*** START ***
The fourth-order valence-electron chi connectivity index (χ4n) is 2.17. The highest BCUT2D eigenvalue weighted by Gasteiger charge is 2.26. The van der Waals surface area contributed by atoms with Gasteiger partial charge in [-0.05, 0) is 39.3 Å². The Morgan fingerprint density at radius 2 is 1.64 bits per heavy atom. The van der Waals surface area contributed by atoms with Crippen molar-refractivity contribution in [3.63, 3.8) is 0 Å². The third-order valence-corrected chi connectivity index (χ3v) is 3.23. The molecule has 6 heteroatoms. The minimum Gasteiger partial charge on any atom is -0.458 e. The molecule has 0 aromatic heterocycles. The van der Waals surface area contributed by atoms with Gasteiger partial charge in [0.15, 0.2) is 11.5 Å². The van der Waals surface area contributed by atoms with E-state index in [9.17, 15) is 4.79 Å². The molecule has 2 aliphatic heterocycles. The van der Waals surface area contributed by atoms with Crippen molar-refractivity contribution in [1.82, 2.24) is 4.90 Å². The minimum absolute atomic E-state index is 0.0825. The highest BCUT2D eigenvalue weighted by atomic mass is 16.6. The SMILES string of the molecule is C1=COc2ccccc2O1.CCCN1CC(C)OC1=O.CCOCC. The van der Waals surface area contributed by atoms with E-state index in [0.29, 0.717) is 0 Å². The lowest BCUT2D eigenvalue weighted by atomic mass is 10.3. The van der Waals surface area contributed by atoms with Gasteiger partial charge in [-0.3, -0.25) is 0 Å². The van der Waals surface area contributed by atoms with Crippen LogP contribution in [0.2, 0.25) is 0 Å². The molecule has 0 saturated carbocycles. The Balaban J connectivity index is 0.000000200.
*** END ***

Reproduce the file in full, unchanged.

The fourth-order valence-electron chi connectivity index (χ4n) is 2.17. The highest BCUT2D eigenvalue weighted by Gasteiger charge is 2.26. The van der Waals surface area contributed by atoms with Gasteiger partial charge in [-0.05, 0) is 39.3 Å². The Morgan fingerprint density at radius 2 is 1.64 bits per heavy atom. The van der Waals surface area contributed by atoms with Crippen molar-refractivity contribution in [3.63, 3.8) is 0 Å². The third-order valence-corrected chi connectivity index (χ3v) is 3.23. The molecule has 6 heteroatoms. The minimum Gasteiger partial charge on any atom is -0.458 e. The molecule has 0 aromatic heterocycles. The van der Waals surface area contributed by atoms with Gasteiger partial charge in [0.15, 0.2) is 11.5 Å². The van der Waals surface area contributed by atoms with E-state index in [9.17, 15) is 4.79 Å². The molecule has 2 aliphatic heterocycles. The van der Waals surface area contributed by atoms with Crippen molar-refractivity contribution in [1.82, 2.24) is 4.90 Å². The minimum absolute atomic E-state index is 0.0825. The highest BCUT2D eigenvalue weighted by atomic mass is 16.6. The SMILES string of the molecule is C1=COc2ccccc2O1.CCCN1CC(C)OC1=O.CCOCC. The van der Waals surface area contributed by atoms with E-state index in [0.29, 0.717) is 0 Å². The lowest BCUT2D eigenvalue weighted by atomic mass is 10.3. The van der Waals surface area contributed by atoms with Gasteiger partial charge in [-0.3, -0.25) is 0 Å². The van der Waals surface area contributed by atoms with Crippen LogP contribution in [0.2, 0.25) is 0 Å². The molecule has 0 saturated carbocycles. The Balaban J connectivity index is 0.000000200.